I started my usual neighborhood walk, feeling like nothing EVER changes, when a poppy in a neighbor’s yard grabbed my attention. It had delicate petals, fiery orange, with a center shaped like a perfectly round sea anemone surrounded by brilliant purple-black riffles. I remembered from springs past how uncommon orange is around here, somehow not quite as abundant as the reds and pinks and purples and whites. We have many orange varieties – azaleas, rhododendrons, poppies, tulips, and a few others – but rarely more than one type of orange flower in any yard.
After that first sighting, orange started popping out at me. I could see it from a block away, waving me down, “Look at me! Look at me!” In front yards lined with evergreen conifers, bright green groundcovers, a thousand shades of green, the oranges were a tractor beam pulling me in.
Of course it wasn’t just flowers. Orange is the color of caution and safety, of industrial strength equipment, of electricity, of gardening tools, and children’s toys. Orange seeks attention. Orange wears its heart on its sleeve. Orange is not the color of introverts I think, though I’ll have to study that to confirm it. There’s certainly none in my closet.
But it’s funny how once you start looking for something, you start seeing it all the time. I was suddenly noticing everything orange on my walk, from flowers to warning signs to an orange peel at my feet.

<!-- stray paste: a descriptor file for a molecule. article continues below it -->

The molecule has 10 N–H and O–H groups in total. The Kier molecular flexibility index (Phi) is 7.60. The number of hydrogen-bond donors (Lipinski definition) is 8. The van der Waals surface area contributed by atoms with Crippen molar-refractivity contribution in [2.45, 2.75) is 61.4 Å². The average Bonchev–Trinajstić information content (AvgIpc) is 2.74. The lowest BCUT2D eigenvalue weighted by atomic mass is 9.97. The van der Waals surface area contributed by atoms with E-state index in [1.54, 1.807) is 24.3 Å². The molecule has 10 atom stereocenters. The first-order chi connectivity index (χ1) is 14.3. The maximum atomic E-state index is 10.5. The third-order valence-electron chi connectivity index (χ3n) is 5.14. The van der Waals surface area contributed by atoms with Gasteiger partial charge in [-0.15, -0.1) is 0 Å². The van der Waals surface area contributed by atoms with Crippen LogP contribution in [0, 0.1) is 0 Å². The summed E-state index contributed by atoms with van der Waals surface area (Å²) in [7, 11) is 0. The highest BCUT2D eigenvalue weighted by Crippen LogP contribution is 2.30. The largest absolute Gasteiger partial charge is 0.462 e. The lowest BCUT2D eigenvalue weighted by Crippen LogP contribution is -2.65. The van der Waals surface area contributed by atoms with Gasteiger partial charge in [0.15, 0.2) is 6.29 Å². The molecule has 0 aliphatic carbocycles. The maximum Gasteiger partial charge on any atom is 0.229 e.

There’s a name for this: The Frequency Illusion, or the Baader-Meinhof Phenomenon, when we tend to see or hear something over and over once it’s brought to our attention. Of course orange was always there, but once I saw it and thought about it, I began paying more attention to it. (I love that the guy who named it BMP did so because after looking up the militant Baader-Meinhof group from the 70s, he heard it come up again right away.)
It’s been like that lately for me with William and Kim Stafford, father and son poets, both past Poet Laureates of Oregon. I saw Kim Stafford’s pandemic poems in my news feed a few weeks ago, and since then, the Staffords kept coming up everywhere – in my writing groups, in my news feeds, in a conversation. I’d hear about a Stafford poem, an interview, a video, or the time someone met them, or heard them speak. I went from never having heard of these men to having daily tidings, plus a sweet collection of beautiful poems.
So whether it’s the color orange, or poems by the Staffords, I’m tuned in and turned on, ready to hear more. I bet you’ll hear something more about them too now, or a frequency of your own. Let me know.
YOU READING THIS, BE READY
By William Stafford
Starting here, what do you want to remember?
How sunlight creeps along a shining floor?
What scent of old wood hovers, what softened
sound from outside fills the air?
Will you ever bring a better gift for the world
than the breathing respect that you carry
wherever you go right now? Are you waiting
for time to show you some better thoughts?
When you turn around, starting here, lift this
new glimpse that you found; carry into evening
all that you want from this day. This interval you spent
reading or hearing this, keep it for life –
What can anyone give you greater than now,
starting here, right in this room, when you turn around?